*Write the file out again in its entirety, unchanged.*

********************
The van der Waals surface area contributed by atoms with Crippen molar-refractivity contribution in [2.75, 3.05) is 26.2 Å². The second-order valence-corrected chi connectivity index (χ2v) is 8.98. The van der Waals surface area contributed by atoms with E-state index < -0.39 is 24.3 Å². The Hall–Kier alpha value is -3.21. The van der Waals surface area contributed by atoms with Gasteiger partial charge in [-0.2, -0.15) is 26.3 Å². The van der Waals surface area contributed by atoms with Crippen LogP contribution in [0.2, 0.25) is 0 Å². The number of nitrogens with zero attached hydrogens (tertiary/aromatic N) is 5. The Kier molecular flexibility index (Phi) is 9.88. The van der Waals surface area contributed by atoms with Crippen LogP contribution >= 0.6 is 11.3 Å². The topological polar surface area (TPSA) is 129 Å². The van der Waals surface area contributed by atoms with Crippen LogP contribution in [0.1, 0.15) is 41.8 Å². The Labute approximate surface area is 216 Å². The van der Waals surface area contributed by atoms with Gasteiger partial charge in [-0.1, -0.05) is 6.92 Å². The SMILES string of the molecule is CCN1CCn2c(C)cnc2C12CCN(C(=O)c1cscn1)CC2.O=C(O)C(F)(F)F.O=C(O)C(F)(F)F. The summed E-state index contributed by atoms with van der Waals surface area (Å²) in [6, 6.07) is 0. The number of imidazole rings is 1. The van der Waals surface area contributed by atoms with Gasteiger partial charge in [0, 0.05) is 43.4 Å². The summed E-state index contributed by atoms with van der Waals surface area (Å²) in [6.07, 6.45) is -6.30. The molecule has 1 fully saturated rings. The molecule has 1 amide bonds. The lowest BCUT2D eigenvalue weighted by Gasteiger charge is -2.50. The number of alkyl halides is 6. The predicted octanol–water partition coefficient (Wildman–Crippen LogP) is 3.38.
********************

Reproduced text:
The van der Waals surface area contributed by atoms with Crippen molar-refractivity contribution in [2.75, 3.05) is 26.2 Å². The second-order valence-corrected chi connectivity index (χ2v) is 8.98. The van der Waals surface area contributed by atoms with E-state index < -0.39 is 24.3 Å². The Hall–Kier alpha value is -3.21. The van der Waals surface area contributed by atoms with Gasteiger partial charge in [-0.2, -0.15) is 26.3 Å². The van der Waals surface area contributed by atoms with Crippen LogP contribution in [0.2, 0.25) is 0 Å². The number of nitrogens with zero attached hydrogens (tertiary/aromatic N) is 5. The Kier molecular flexibility index (Phi) is 9.88. The van der Waals surface area contributed by atoms with Crippen LogP contribution >= 0.6 is 11.3 Å². The topological polar surface area (TPSA) is 129 Å². The van der Waals surface area contributed by atoms with Crippen LogP contribution in [0.1, 0.15) is 41.8 Å². The Labute approximate surface area is 216 Å². The van der Waals surface area contributed by atoms with Gasteiger partial charge in [-0.1, -0.05) is 6.92 Å². The SMILES string of the molecule is CCN1CCn2c(C)cnc2C12CCN(C(=O)c1cscn1)CC2.O=C(O)C(F)(F)F.O=C(O)C(F)(F)F. The summed E-state index contributed by atoms with van der Waals surface area (Å²) in [6, 6.07) is 0. The number of imidazole rings is 1. The van der Waals surface area contributed by atoms with Gasteiger partial charge in [0, 0.05) is 43.4 Å². The summed E-state index contributed by atoms with van der Waals surface area (Å²) in [6.07, 6.45) is -6.30. The molecule has 1 fully saturated rings. The molecule has 1 amide bonds. The lowest BCUT2D eigenvalue weighted by Gasteiger charge is -2.50. The number of alkyl halides is 6. The predicted octanol–water partition coefficient (Wildman–Crippen LogP) is 3.38.